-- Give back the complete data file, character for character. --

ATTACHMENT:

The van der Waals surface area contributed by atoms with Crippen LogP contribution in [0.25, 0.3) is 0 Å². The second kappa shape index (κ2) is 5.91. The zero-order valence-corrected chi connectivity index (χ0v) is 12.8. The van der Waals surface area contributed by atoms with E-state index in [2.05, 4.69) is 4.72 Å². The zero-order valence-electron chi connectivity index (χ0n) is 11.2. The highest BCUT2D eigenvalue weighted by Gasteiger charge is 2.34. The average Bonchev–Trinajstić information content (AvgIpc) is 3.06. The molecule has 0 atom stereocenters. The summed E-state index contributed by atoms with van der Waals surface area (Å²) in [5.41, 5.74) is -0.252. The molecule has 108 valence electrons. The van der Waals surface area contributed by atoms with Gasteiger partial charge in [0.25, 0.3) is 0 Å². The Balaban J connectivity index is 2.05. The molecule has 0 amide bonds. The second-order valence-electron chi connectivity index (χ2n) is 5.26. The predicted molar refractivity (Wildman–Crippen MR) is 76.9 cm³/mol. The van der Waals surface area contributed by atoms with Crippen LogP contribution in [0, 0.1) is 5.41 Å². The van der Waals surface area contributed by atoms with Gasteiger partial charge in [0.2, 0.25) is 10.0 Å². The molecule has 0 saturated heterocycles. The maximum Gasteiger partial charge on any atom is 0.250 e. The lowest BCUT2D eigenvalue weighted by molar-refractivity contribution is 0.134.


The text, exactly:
The van der Waals surface area contributed by atoms with Crippen LogP contribution in [0.25, 0.3) is 0 Å². The second kappa shape index (κ2) is 5.91. The zero-order valence-corrected chi connectivity index (χ0v) is 12.8. The van der Waals surface area contributed by atoms with E-state index in [2.05, 4.69) is 4.72 Å². The zero-order valence-electron chi connectivity index (χ0n) is 11.2. The highest BCUT2D eigenvalue weighted by Gasteiger charge is 2.34. The average Bonchev–Trinajstić information content (AvgIpc) is 3.06. The molecule has 0 atom stereocenters. The summed E-state index contributed by atoms with van der Waals surface area (Å²) in [5.41, 5.74) is -0.252. The molecule has 108 valence electrons. The van der Waals surface area contributed by atoms with Gasteiger partial charge in [0.25, 0.3) is 0 Å². The Balaban J connectivity index is 2.05. The molecule has 0 amide bonds. The second-order valence-electron chi connectivity index (χ2n) is 5.26. The predicted molar refractivity (Wildman–Crippen MR) is 76.9 cm³/mol. The van der Waals surface area contributed by atoms with Crippen LogP contribution in [0, 0.1) is 5.41 Å². The van der Waals surface area contributed by atoms with Gasteiger partial charge in [0.2, 0.25) is 10.0 Å². The molecule has 0 saturated heterocycles. The maximum Gasteiger partial charge on any atom is 0.250 e. The lowest BCUT2D eigenvalue weighted by molar-refractivity contribution is 0.134.